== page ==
England's High Court has ordered Prestige Fine Wine Ltd to be closed in the public interest after a hearing that also included allegations that the firm used false data to persuade people to invest in wine, including an elderly man with Alzheimer's.
Prestige Fine Wine Ltd was wound up in the public interest on 16 December, at the request of the Insolvency Service.
Its petition was uncontested by the firm, which was placed in liquidation in October. It was wound up for ‘its lack of commercial probity’, failure to keep financial records and because it had disappeared.
But, the High Court also heard allegations of wine investment fraud against Prestige Fine Wine. High Court registrar Sally Barber called the company ‘pernicious’.
The company was founded in March 2010 with £1 share capital. The initial director was 46-year-old Glenn Barrington Ward, who resigned in September 2014. He was replaced by 24-year-old Ibrahim Tarkou.
Potential investors were cold called and told that the value of their wines would increase dramatically within a year. Some were quoted 15%, others a minimum of 20%, but these figures were fictional and based on no data, the court heard.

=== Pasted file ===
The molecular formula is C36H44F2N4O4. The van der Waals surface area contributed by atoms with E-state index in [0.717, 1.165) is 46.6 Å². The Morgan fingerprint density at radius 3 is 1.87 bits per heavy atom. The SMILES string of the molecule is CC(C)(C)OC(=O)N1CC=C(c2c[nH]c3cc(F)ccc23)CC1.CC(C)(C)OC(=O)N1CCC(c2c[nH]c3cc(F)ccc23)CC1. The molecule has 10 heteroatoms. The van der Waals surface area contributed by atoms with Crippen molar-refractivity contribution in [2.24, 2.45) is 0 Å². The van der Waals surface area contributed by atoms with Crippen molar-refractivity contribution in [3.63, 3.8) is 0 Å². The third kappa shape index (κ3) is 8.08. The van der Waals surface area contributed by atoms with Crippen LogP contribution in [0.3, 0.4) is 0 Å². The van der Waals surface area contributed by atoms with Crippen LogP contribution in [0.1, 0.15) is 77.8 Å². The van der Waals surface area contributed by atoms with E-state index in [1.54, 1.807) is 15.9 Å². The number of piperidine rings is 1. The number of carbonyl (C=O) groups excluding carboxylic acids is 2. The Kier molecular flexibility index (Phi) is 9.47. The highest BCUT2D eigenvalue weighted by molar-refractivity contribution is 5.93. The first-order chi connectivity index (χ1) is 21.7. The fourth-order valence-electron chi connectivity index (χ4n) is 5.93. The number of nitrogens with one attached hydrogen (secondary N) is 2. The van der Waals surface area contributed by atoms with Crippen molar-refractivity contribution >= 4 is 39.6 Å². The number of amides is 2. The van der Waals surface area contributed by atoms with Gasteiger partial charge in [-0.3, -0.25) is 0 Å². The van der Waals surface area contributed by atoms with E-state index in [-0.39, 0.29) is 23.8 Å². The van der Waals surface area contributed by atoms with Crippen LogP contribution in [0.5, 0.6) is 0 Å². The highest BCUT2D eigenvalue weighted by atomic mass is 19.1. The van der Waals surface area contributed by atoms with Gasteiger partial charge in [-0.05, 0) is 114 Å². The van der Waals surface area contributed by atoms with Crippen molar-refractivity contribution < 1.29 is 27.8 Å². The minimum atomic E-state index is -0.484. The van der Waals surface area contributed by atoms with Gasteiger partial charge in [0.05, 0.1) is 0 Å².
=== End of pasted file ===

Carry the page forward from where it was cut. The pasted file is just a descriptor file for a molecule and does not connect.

Investors were misled by false portfolio reports, which showed that their wines had increased from between 3.2% to 5.4% in less than a month. The court heard of one investor buying another £10,000-worth within days of receiving his report.
‘Most perniciously’ an elderly man, suffering from Alzheimer’s was persuaded to buy £150,000 worth of non-existent shares in the company, it was claimed at the High Court hearing.
Some £2m passed through the company’s bank account. Of this, £963,000 was identified by investigators as personal expenditure, the court was told.
Prestige Fine Wine Ltd’s registered office was Airport House, Purley Way, Croydon. There was no response from the company to the winding up petition, the Insolvency Service said.